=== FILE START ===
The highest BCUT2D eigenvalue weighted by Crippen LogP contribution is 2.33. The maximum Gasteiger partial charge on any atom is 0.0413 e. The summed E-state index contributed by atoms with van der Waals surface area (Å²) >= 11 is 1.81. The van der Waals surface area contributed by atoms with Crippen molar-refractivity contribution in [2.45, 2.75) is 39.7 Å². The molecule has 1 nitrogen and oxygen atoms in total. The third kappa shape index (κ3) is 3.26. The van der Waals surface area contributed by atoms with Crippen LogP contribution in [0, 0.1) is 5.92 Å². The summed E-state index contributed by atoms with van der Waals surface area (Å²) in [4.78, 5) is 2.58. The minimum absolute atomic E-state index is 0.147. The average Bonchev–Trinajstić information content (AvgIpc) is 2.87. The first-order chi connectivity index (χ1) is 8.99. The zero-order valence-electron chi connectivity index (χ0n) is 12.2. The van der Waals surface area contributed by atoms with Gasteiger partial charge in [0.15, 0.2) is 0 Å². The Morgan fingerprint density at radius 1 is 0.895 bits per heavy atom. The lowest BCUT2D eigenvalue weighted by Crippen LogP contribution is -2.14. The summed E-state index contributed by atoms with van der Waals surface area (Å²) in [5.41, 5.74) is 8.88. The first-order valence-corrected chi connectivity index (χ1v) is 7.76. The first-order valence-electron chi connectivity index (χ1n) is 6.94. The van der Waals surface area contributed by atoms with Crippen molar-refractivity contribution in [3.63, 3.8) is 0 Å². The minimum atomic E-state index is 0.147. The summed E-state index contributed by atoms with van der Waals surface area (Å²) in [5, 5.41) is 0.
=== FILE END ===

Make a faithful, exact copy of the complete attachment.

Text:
The highest BCUT2D eigenvalue weighted by Crippen LogP contribution is 2.33. The maximum Gasteiger partial charge on any atom is 0.0413 e. The summed E-state index contributed by atoms with van der Waals surface area (Å²) >= 11 is 1.81. The van der Waals surface area contributed by atoms with Crippen molar-refractivity contribution in [2.45, 2.75) is 39.7 Å². The molecule has 1 nitrogen and oxygen atoms in total. The third kappa shape index (κ3) is 3.26. The van der Waals surface area contributed by atoms with Crippen LogP contribution in [0, 0.1) is 5.92 Å². The summed E-state index contributed by atoms with van der Waals surface area (Å²) in [4.78, 5) is 2.58. The minimum absolute atomic E-state index is 0.147. The average Bonchev–Trinajstić information content (AvgIpc) is 2.87. The first-order chi connectivity index (χ1) is 8.99. The zero-order valence-electron chi connectivity index (χ0n) is 12.2. The van der Waals surface area contributed by atoms with Gasteiger partial charge in [0.15, 0.2) is 0 Å². The Morgan fingerprint density at radius 1 is 0.895 bits per heavy atom. The lowest BCUT2D eigenvalue weighted by Crippen LogP contribution is -2.14. The summed E-state index contributed by atoms with van der Waals surface area (Å²) in [5.41, 5.74) is 8.88. The first-order valence-corrected chi connectivity index (χ1v) is 7.76. The first-order valence-electron chi connectivity index (χ1n) is 6.94. The van der Waals surface area contributed by atoms with Crippen molar-refractivity contribution in [3.63, 3.8) is 0 Å². The minimum atomic E-state index is 0.147. The summed E-state index contributed by atoms with van der Waals surface area (Å²) in [5, 5.41) is 0.